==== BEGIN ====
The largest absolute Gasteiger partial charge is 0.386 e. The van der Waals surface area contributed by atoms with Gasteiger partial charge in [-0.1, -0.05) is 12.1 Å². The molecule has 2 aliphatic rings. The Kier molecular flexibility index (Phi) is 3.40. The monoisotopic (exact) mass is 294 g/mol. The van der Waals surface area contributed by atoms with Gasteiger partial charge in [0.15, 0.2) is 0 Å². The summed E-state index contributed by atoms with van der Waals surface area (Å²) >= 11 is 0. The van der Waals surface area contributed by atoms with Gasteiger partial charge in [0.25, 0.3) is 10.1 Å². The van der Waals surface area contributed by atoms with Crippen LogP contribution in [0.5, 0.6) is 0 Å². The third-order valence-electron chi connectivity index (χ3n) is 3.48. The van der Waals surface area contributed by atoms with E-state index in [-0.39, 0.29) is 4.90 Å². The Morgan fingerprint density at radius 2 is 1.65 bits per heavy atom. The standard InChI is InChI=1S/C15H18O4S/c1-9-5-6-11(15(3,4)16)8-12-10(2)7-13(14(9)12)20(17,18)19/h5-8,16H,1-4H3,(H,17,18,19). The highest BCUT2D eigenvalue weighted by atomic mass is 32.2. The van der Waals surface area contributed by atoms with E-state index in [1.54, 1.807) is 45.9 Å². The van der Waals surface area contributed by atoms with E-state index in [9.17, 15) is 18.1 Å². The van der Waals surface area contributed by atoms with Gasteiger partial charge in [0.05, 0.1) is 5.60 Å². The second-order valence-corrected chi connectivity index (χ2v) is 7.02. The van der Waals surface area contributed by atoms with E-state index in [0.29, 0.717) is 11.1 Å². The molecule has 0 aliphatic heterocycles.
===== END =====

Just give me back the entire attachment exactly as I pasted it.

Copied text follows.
The largest absolute Gasteiger partial charge is 0.386 e. The van der Waals surface area contributed by atoms with Gasteiger partial charge in [-0.1, -0.05) is 12.1 Å². The molecule has 2 aliphatic rings. The Kier molecular flexibility index (Phi) is 3.40. The monoisotopic (exact) mass is 294 g/mol. The van der Waals surface area contributed by atoms with Gasteiger partial charge in [0.15, 0.2) is 0 Å². The summed E-state index contributed by atoms with van der Waals surface area (Å²) >= 11 is 0. The van der Waals surface area contributed by atoms with Gasteiger partial charge in [0.25, 0.3) is 10.1 Å². The van der Waals surface area contributed by atoms with Crippen LogP contribution in [0.5, 0.6) is 0 Å². The third-order valence-electron chi connectivity index (χ3n) is 3.48. The van der Waals surface area contributed by atoms with E-state index in [-0.39, 0.29) is 4.90 Å². The Morgan fingerprint density at radius 2 is 1.65 bits per heavy atom. The standard InChI is InChI=1S/C15H18O4S/c1-9-5-6-11(15(3,4)16)8-12-10(2)7-13(14(9)12)20(17,18)19/h5-8,16H,1-4H3,(H,17,18,19). The highest BCUT2D eigenvalue weighted by atomic mass is 32.2. The van der Waals surface area contributed by atoms with E-state index in [1.54, 1.807) is 45.9 Å². The van der Waals surface area contributed by atoms with E-state index in [9.17, 15) is 18.1 Å². The van der Waals surface area contributed by atoms with Gasteiger partial charge in [0.05, 0.1) is 5.60 Å². The second-order valence-corrected chi connectivity index (χ2v) is 7.02. The van der Waals surface area contributed by atoms with E-state index in [0.29, 0.717) is 11.1 Å². The molecule has 0 aliphatic heterocycles.